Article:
Automated coding of suicidal ideation in emergency department presentations: balancing interpretability and performance

Research output: Contribution to conferenceAbstractResearch


Over 700,000 people die due to suicide annually according to the WHO, and prior attempts are regarded as one of the strongest risk factors. Emergency departments are a key point of contact for patients in mental health crises, but effective measurement of suicidal presentations to emergency departments (EDs) is hindered by documented low sensitivity of standardised tools and International Classification of Disease codes for these presentations. Recent research has applied combinations of natural language processing and modelling techniques to automate the manual review of unstructured fields, such as clinical notes. Research has not yet investigated how the performance of these automated tools varies with respect to the complexity or interpretability of text encoding and modelling techniques, which is particularly important in this sensitive health setting. The objective of this work is to determine the trade-off between performance and interpretability of techniques in this setting. We empirically assess the predictive performance of automated tools as a product of text encoding and modelling techniques on a manually coded dataset of 91,778 ED presentations to two public teaching hospitals on the Gold Coast (Australia). For text encoding, we consider phrase matching derived from expert input, term-frequency inverse document frequency, static embeddings via algorithms like word2vec, and contextual embeddings generated by a pretrained transformer (clinicalBERT). For modelling techniques, we consider logistic regression, decision trees, support vector machines, ensembles, custom neural networks, and finetuned transformers. Predictive performance is assessed via stratified five-fold cross-validation with accuracy, sensitivity, precision-recall curves and Hosmer-Lemeshow tests. The research will provide a framework for hospital decision-makers to determine the appropriate trade-off between competing needs for predictive accuracy and interpretability, supporting initiatives to improve measurement of suicidality. Findings highlight the improved predictive performance associated with both more complex text representations and modelling techniques.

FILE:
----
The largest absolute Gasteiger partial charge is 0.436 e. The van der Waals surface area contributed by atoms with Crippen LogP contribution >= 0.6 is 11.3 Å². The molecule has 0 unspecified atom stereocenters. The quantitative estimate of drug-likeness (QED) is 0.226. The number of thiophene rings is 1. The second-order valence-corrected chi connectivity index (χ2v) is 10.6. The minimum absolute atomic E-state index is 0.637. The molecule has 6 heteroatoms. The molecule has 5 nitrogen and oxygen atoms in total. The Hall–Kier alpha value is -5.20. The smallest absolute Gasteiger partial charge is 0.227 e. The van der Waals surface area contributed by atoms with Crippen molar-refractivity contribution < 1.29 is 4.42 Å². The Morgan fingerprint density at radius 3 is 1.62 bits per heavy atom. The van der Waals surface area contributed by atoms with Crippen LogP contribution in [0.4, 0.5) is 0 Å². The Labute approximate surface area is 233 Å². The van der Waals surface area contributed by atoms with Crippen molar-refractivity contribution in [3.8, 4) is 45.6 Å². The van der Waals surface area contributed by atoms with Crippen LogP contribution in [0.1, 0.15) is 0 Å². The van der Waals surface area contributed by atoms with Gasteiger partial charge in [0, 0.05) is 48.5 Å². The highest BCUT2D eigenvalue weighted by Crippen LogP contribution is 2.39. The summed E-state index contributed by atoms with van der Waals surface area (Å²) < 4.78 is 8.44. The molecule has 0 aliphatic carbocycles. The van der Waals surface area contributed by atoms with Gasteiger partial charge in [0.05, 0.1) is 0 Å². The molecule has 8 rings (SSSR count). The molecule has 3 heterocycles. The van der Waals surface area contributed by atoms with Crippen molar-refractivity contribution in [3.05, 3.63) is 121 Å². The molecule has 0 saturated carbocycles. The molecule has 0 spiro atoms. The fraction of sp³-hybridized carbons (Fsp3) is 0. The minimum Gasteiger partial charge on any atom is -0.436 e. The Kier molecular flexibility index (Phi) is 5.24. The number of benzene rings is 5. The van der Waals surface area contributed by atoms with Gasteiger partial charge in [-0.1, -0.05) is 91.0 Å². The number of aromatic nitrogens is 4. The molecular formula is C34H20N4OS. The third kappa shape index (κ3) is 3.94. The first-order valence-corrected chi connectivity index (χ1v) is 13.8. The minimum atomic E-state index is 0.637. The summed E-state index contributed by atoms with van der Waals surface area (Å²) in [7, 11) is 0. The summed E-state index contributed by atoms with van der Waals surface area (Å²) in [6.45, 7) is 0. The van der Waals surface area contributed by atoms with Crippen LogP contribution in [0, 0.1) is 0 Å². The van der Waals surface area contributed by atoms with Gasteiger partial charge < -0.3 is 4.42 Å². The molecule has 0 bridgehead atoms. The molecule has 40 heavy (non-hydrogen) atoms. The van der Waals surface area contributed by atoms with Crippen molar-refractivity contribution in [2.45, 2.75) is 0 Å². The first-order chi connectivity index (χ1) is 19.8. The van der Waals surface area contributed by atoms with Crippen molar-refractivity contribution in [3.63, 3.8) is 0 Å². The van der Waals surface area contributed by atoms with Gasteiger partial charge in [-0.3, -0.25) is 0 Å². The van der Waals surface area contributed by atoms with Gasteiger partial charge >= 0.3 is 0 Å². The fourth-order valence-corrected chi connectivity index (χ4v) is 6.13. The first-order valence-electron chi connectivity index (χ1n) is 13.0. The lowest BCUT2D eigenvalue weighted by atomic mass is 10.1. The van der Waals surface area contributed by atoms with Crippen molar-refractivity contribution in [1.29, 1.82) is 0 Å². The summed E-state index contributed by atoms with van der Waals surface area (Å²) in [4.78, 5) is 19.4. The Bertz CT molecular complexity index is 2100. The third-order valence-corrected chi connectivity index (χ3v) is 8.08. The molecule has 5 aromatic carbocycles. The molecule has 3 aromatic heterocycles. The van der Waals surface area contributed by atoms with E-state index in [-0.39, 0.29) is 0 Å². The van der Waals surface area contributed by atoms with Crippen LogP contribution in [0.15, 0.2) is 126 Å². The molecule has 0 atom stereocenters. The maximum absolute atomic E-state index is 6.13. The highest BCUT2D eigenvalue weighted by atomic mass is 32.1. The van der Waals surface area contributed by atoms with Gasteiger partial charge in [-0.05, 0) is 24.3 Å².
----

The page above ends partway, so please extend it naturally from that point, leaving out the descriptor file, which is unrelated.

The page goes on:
Original languageEnglish
Number of pages1
Publication statusPublished - Sept 2023
EventRoyal Statistical Society International Conference 2023 - Harrogate Convention Centre, Harrogate, Yorkshire, United Kingdom
Duration: 4 Sept 20237 Sept 2023


ConferenceRoyal Statistical Society International Conference 2023
Country/TerritoryUnited Kingdom
CityHarrogate, Yorkshire
OtherThe RSS International Conference regularly attracts more than 500 attendees from over 30 countries providing one of the best opportunities for anyone interested in statistics and data science to come together to share knowledge and network.

We are delighted to be holding the conference in Harrogate, Yorkshire for the first time in 2023.

As usual, the conference programme will feature top keynote speakers, invited topic sessions, professional development workshops, contributed and rapid-fire talks, and poster presentations, as well as many opportunities for networking.
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